At about a quarter past two last Saturday afternoon a warm and welcome waft of well-being descended onto the chilly shoulders of British jump racing. Nicky Henderson’s Constitution Hill, a brilliant young horse of limitless potential, had just won impressively on his senior debut in the Fighting Fifth Hurdle at Newcastle. He’d cantered home by an effortless 12 lengths, eased down and the clock soon confirmed what the eyes had seen. The sighs of relief could be heard as far south as Newmarket.
If a week is a long time in politics, it can be an eternity in horse racing. Seven days earlier the headline Saturday meeting at Ascot had been decimated by late withdrawals, including Constitution Hill, leaving a paltry 30 runners to face the starter over a seven-race card, including a walkover and a two-horse match. The only race that had enough runners (eight) to pay third place on an each-way bet was the last one when some spectators were already heading to the train station. The sport was plunged into a very public existential crisis.
Now, after a tortuously introspective week, backs were being slapped again in the Newcastle winner’s enclosure. The congenitally conservative Henderson had allowed Constitution Hill to run on ground similar to what he had claimed at Ascot would have left his young superstar "wounded” in his box for a year if had he run there.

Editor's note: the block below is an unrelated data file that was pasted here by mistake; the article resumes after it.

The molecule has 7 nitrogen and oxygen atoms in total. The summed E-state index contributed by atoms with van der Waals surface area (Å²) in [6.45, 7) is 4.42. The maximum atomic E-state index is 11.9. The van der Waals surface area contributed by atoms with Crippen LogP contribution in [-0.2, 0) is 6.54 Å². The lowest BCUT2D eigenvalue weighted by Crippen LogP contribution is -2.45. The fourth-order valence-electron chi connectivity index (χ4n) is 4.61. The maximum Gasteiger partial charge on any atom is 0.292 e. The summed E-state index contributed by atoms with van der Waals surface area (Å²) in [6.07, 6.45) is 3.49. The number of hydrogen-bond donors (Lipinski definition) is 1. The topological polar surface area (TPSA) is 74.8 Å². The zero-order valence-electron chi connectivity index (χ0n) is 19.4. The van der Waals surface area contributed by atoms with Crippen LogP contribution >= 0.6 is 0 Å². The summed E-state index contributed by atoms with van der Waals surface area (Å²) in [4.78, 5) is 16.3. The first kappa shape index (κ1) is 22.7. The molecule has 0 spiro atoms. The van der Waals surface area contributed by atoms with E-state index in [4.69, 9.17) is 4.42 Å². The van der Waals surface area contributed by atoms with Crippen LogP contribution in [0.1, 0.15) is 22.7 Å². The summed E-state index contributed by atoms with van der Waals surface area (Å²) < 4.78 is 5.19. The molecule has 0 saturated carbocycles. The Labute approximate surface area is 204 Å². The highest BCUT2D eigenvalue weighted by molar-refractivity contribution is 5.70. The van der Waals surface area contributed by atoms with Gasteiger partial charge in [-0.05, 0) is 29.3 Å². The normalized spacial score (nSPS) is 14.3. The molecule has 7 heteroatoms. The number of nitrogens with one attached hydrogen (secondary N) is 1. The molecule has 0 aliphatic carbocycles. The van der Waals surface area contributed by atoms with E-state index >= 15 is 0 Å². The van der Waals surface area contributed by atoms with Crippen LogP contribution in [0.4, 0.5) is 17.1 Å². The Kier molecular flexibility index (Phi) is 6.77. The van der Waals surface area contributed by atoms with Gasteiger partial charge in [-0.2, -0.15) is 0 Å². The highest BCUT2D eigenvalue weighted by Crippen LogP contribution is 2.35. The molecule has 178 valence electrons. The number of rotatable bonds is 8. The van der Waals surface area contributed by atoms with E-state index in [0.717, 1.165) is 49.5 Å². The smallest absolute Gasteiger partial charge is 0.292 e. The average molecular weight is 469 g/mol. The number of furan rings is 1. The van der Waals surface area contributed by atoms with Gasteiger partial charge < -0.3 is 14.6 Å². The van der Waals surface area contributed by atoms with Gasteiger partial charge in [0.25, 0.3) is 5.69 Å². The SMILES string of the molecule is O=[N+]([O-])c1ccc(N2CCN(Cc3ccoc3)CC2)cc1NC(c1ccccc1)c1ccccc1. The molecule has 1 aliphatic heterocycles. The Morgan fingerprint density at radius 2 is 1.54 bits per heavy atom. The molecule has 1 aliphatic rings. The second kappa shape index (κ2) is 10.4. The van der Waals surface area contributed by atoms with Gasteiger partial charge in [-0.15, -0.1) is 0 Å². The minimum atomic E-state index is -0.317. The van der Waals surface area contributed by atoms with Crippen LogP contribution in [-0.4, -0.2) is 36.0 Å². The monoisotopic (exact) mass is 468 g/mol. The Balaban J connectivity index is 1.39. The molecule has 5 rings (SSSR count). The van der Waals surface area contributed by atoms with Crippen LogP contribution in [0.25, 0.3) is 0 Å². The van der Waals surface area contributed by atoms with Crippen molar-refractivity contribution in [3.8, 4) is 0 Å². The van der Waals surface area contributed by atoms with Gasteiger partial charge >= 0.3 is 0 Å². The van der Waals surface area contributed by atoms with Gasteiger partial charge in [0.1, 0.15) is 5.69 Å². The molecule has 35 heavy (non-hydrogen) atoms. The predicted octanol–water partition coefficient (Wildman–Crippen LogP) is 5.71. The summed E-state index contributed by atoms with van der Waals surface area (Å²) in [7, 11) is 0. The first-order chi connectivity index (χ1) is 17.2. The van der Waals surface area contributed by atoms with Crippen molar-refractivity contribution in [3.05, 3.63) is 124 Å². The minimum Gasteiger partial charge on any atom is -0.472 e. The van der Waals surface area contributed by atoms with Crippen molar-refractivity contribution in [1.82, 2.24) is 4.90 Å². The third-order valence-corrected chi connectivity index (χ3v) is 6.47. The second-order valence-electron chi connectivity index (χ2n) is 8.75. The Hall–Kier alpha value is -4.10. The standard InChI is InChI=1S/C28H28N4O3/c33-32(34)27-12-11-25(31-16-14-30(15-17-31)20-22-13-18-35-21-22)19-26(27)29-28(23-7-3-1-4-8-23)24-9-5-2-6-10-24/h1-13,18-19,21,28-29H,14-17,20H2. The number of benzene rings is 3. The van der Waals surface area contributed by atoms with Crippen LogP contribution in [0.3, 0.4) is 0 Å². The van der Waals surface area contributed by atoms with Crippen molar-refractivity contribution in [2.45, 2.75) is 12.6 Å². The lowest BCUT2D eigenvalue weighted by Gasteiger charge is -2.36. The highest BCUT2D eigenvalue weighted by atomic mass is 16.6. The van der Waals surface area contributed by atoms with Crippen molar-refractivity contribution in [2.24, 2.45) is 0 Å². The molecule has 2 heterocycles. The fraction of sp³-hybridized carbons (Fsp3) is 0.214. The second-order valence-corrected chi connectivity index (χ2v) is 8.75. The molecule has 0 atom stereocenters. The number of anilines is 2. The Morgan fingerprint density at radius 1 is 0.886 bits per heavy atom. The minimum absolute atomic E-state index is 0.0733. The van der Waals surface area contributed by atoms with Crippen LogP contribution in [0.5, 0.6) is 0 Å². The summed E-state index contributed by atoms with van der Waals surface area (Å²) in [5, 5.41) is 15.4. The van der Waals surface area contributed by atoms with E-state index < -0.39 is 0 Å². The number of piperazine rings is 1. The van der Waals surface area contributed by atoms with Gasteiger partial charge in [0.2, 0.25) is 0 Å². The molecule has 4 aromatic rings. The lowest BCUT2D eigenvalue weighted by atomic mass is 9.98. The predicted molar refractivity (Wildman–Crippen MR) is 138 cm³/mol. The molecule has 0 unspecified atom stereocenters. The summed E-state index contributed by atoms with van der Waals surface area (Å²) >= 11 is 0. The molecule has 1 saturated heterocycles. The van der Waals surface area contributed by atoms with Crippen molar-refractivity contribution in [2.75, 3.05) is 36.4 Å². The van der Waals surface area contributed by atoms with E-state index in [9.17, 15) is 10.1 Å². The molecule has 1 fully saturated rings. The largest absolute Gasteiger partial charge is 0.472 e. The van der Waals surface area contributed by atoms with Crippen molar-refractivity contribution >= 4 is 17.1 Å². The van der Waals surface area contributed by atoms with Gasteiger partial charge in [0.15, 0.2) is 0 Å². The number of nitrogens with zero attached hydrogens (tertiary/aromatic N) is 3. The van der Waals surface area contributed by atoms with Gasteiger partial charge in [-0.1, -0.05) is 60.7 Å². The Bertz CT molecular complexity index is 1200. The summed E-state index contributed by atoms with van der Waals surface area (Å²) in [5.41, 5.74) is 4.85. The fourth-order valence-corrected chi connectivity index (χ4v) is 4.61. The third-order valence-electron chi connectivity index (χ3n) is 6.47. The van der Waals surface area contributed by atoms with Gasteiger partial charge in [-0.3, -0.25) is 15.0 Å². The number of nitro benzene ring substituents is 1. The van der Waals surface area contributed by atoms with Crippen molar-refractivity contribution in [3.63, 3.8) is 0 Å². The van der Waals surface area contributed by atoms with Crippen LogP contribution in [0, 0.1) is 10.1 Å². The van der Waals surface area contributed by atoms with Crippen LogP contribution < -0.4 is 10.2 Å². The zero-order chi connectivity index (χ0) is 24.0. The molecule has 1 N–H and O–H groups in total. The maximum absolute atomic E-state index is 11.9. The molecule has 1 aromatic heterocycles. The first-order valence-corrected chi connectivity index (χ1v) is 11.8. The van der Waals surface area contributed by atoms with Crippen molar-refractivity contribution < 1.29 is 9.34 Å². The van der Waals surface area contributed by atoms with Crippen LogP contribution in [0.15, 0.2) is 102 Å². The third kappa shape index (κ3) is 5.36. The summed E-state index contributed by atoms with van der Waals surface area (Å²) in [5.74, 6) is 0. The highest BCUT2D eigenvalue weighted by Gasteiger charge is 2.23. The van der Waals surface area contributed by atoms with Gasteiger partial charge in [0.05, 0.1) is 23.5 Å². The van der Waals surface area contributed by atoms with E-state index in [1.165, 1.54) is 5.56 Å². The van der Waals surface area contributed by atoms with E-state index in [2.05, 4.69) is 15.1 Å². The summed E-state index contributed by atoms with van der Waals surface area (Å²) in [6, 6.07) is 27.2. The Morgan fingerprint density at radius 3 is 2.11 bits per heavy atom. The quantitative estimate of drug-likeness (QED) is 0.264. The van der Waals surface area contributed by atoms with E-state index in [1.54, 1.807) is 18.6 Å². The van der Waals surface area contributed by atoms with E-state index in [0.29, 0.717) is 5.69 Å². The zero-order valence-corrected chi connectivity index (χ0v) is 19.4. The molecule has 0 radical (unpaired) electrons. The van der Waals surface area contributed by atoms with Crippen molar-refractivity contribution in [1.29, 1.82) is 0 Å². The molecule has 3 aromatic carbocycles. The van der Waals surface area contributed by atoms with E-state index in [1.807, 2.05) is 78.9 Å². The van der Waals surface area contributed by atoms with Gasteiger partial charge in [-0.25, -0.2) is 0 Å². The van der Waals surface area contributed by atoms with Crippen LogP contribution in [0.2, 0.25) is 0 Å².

So, all was fine and dandy again — right? Well, not really, no. The positivity for a remarkable horse is only a temporary respite from the deep structural flaws of British jump racing. Small fields for uninteresting graded races, good animals avoiding each other before the Cheltenham Festival and all facilitated by battle-shy owners and trainers.
Gordon Elliott hit the nail on the head on Tuesday, just a couple of days after he’d saddled seven runners in the Troytown Chase at Navan. Reflecting on the ongoing self-sabotage in the sport across the water, he remarked: "A lot of the problems with British racing have been brought upon themselves... We have the best racing here because we have to take each other on every day…there’s no hiding place in Ireland. That doesn’t happen in England too often because they can duck and dive each other the whole time.”
In fairness to Henderson his primary duty of care is to his horses, staff, and owners and if the BHA make a dog’s dinner of the racing calendar that's not his problem. What is puzzling, and frustrating, however, is that when he speculated on Constitution Hill’s future programme immediately after the Ascot shambles, he focused only on ‘powder puff’ local alternatives when there are three very suitable and lucrative Grade One hurdles in Ireland between now and the beginning of February.
The first of those three races, the Hatton’s Grace Hurdle, is the centrepiece of Fairyhouse’s winter festival. The centrepiece of an enthralling Sunday card that could reasonably be characterised as a ‘perfect race meeting.’ Ascot it ain't.